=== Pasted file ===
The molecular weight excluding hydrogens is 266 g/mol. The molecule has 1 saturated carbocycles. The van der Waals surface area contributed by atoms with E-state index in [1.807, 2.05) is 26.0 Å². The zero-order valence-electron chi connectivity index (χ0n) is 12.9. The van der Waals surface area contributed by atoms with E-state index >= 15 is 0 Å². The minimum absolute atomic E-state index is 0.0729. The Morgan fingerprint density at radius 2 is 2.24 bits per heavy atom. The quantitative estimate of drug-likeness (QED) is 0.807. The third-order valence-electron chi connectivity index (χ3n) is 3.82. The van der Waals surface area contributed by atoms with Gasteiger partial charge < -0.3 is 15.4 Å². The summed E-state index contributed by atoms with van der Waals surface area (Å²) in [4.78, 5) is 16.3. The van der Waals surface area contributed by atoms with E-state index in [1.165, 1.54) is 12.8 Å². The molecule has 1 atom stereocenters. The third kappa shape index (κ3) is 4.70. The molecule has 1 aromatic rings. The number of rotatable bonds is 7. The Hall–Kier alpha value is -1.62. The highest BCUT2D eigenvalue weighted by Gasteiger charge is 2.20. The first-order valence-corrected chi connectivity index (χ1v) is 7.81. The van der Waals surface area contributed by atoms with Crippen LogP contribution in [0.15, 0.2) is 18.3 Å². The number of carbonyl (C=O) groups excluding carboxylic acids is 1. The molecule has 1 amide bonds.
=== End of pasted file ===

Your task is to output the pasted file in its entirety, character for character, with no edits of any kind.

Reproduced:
The molecular weight excluding hydrogens is 266 g/mol. The molecule has 1 saturated carbocycles. The van der Waals surface area contributed by atoms with E-state index in [1.807, 2.05) is 26.0 Å². The zero-order valence-electron chi connectivity index (χ0n) is 12.9. The van der Waals surface area contributed by atoms with E-state index >= 15 is 0 Å². The minimum absolute atomic E-state index is 0.0729. The Morgan fingerprint density at radius 2 is 2.24 bits per heavy atom. The quantitative estimate of drug-likeness (QED) is 0.807. The third-order valence-electron chi connectivity index (χ3n) is 3.82. The van der Waals surface area contributed by atoms with Gasteiger partial charge < -0.3 is 15.4 Å². The summed E-state index contributed by atoms with van der Waals surface area (Å²) in [4.78, 5) is 16.3. The van der Waals surface area contributed by atoms with E-state index in [1.165, 1.54) is 12.8 Å². The molecule has 1 atom stereocenters. The third kappa shape index (κ3) is 4.70. The molecule has 1 aromatic rings. The number of rotatable bonds is 7. The Hall–Kier alpha value is -1.62. The highest BCUT2D eigenvalue weighted by Gasteiger charge is 2.20. The first-order valence-corrected chi connectivity index (χ1v) is 7.81. The van der Waals surface area contributed by atoms with Crippen LogP contribution in [0.15, 0.2) is 18.3 Å². The number of carbonyl (C=O) groups excluding carboxylic acids is 1. The molecule has 1 amide bonds.